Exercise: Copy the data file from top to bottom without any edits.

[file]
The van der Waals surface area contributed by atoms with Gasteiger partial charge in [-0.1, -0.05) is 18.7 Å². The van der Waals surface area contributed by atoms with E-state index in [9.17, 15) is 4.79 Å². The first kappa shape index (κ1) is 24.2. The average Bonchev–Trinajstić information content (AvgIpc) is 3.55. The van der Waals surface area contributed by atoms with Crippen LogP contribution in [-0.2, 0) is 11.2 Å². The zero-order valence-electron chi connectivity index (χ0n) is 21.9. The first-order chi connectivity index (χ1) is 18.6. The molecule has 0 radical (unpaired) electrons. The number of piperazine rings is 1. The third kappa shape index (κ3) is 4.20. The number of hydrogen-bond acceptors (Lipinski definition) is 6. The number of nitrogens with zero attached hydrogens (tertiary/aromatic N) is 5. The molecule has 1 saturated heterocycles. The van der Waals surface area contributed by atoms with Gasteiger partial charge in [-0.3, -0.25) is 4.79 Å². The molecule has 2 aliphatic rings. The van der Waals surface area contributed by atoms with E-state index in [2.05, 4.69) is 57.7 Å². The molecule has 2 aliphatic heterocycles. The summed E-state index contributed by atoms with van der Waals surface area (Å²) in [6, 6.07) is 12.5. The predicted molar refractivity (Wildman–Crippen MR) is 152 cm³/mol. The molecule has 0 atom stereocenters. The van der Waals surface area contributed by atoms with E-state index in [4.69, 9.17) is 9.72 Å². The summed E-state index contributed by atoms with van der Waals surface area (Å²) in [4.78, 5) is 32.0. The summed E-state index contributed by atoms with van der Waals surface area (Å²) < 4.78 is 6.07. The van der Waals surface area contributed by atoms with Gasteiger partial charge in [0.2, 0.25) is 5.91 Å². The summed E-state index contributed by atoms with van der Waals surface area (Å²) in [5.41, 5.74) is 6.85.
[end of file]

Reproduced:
The van der Waals surface area contributed by atoms with Gasteiger partial charge in [-0.1, -0.05) is 18.7 Å². The van der Waals surface area contributed by atoms with E-state index in [9.17, 15) is 4.79 Å². The first kappa shape index (κ1) is 24.2. The average Bonchev–Trinajstić information content (AvgIpc) is 3.55. The van der Waals surface area contributed by atoms with Crippen LogP contribution in [-0.2, 0) is 11.2 Å². The zero-order valence-electron chi connectivity index (χ0n) is 21.9. The first-order chi connectivity index (χ1) is 18.6. The molecule has 0 radical (unpaired) electrons. The number of piperazine rings is 1. The third kappa shape index (κ3) is 4.20. The number of hydrogen-bond acceptors (Lipinski definition) is 6. The number of nitrogens with zero attached hydrogens (tertiary/aromatic N) is 5. The molecule has 1 saturated heterocycles. The van der Waals surface area contributed by atoms with Gasteiger partial charge in [-0.3, -0.25) is 4.79 Å². The molecule has 2 aliphatic rings. The van der Waals surface area contributed by atoms with E-state index in [2.05, 4.69) is 57.7 Å². The molecule has 2 aliphatic heterocycles. The summed E-state index contributed by atoms with van der Waals surface area (Å²) in [6, 6.07) is 12.5. The predicted molar refractivity (Wildman–Crippen MR) is 152 cm³/mol. The molecule has 0 atom stereocenters. The van der Waals surface area contributed by atoms with E-state index in [4.69, 9.17) is 9.72 Å². The summed E-state index contributed by atoms with van der Waals surface area (Å²) in [4.78, 5) is 32.0. The summed E-state index contributed by atoms with van der Waals surface area (Å²) < 4.78 is 6.07. The van der Waals surface area contributed by atoms with Gasteiger partial charge in [0.2, 0.25) is 5.91 Å². The summed E-state index contributed by atoms with van der Waals surface area (Å²) in [5.41, 5.74) is 6.85.